Five lessons from de-SPACS’s success

The Special Purpose Acquisition Company (SPAC) market has come back to life after a series of issues slowed the market for new transactions, ranging from a glut of transactions to SEC accounting changes that required restatements and private investment overloaded with public capital (PIPE) market.

But that looks different from what it was in 2020 and early 2021, when flying taxis and spaceships were funded. Today, the market is more sophisticated and more demanding and the PIPE market is more difficult, which has a significant impact on the success of de-SPAC transactions.

Some of the recent successes – Skillsoft, Lucid, and WeWork – are companies with established business plans and committed long-term investors. These non-PSPC businesses are linked to post-pandemic favorable winds, ESG fervor, conscious brands, and resilient consumer trends. These themes will continue to play a role as other recently announced PSPC mergers, like the combination of Waldencast with popular skincare brand Obagi, and Generation Z-focused milk makeup nears completion.

From our work in capital markets, Gladstone Place Partners sees five key lessons for successfully navigating the de-PSPC process.

1. Amplify strong stories

Businesses in de-SPAC mode need a good, believable narrative to highlight how their growth fits into the larger business landscape.

Edtech is one example. Skillsoft had a strong business transformation story to tell and benefited from favorable market winds as more organizations embraced the importance of digital learning during the pandemic. Churchill II combined Skillsoft with Global Knowledge to create a new leader who could harness the massive digital learning market further fueled by the pandemic, drive profitability, and deliver shareholder and customer value.

This combination of an improved business and a favorable market has mitigated some of the criticisms that pre-revenue PSPC merger targets have faced.

2. The CEO as chief narrator

The strength of the company’s story won’t get you far. Businesses need a powerful narrator to deliver key messages. Sarah Friar of Nextdoor and Anthony Noto of SoFi have been strong advocates for their companies from the announcement of the PSPC merger until the close.

Friar has appeared at Fortune’s Most Powerful Women Summit, challenging the “growth at any cost mentality” of other social media platforms, and on Bloomberg TV. Brother has also engaged in a variety of other opportunities, including Yahoo! Finances, the Financial Time and more around the closing of the transaction, inspiring confidence in his leadership across the media and investors. Noto inspired similar confidence in his leadership from CNBC’s Jim Cramer and other market commentators, leveraging a strong pipeline of business news between the merger announcement and the closing of his role in as the face of the business, providing updates via CNBC, Reuters, Quartz and more.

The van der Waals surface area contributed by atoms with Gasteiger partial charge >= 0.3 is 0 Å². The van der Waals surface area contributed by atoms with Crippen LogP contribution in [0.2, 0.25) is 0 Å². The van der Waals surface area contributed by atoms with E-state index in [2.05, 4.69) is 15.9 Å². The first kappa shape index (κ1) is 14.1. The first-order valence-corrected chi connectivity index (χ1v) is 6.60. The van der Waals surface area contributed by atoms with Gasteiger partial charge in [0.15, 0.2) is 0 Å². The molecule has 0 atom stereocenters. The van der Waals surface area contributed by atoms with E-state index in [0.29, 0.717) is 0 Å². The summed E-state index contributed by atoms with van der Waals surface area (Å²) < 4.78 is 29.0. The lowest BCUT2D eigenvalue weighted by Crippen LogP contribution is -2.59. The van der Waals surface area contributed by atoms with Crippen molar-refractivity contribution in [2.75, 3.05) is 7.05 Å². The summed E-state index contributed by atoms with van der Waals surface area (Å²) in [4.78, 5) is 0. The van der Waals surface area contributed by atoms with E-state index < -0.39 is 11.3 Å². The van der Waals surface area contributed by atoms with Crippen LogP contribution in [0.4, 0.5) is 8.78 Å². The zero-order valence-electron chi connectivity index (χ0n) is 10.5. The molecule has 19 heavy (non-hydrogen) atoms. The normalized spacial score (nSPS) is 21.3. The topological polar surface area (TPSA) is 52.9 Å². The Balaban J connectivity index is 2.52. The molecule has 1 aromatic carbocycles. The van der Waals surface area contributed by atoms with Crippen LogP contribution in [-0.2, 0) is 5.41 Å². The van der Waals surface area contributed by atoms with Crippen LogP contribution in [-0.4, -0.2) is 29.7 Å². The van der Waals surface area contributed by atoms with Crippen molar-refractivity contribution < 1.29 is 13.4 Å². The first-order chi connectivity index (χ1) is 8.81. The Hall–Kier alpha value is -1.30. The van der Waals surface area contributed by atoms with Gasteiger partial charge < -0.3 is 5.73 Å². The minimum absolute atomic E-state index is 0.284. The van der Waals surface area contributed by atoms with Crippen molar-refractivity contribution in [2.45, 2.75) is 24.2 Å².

3. Build third-party support

Another characteristic of a successful SPAC is the role of third party investors and others in the transaction and the communication media.. WeWork not only featured the main sponsor of SPAC and other PIPE investors in company documents, but those investors were also sharing their support for the company, including through the media.

Prominent real estate investor Barry Sternlicht, an investor in WeWork PIPE, was quoted in the release and appeared on the air around the announcement of the merger. His views have been widely read and disseminated in the media and among investors. Main SPAC sponsor Vivek Ranadivé also spoke with CNBC on the day of registration.

Prior to closing the merger, WeWork also announced a strategic investment from Cushman & Wakefield, further expressing support for the transformed business.

4. Focus on voting

To complete a PSPC merger, the listed entity must obtain a quorum of shareholders voting yes to the transaction, which can be particularly difficult if a PSPC has a high percentage of retail shareholders in the stock.

It is important for a business to understand who its owners are on the date of registration and how to reach them. Since retail investors are not as familiar with the process as institutional investors, they may need more focused education and guidance.

In the case of Lucid’s merger with Churchill IV, the vote took place in the last few hours – the stock was owned by a significant number of retail shareholders, so they had to get a high number of votes to close the deal. ‘case. Effective and proactive communications, especially on social media, have helped Lucid reach retail shareholders in the final hours to tell them they need to vote and show them how, which has been crucial in closing. the case.

5. The day of listing as a brand event

Businesses reaching out to de-PSPC should view registration day as a major branding moment and an occasion to celebrate employees.

Lucid and WeWork both ran ringing ceremonies and held employee recognition celebrations to mark the moment. Lucid also showcased his cars all over New York City.

Ultimately, thoughtful strategic communications, grounded in a strong narrative and spokesperson, help a company to successfully eliminate PSPC and start its life as a publicly traded company on a solid foundation.

This content is provided by Gladstone Place Partners and does not imply RI Magazine journalists. For more information on Gladstone Place partners, please Click here.

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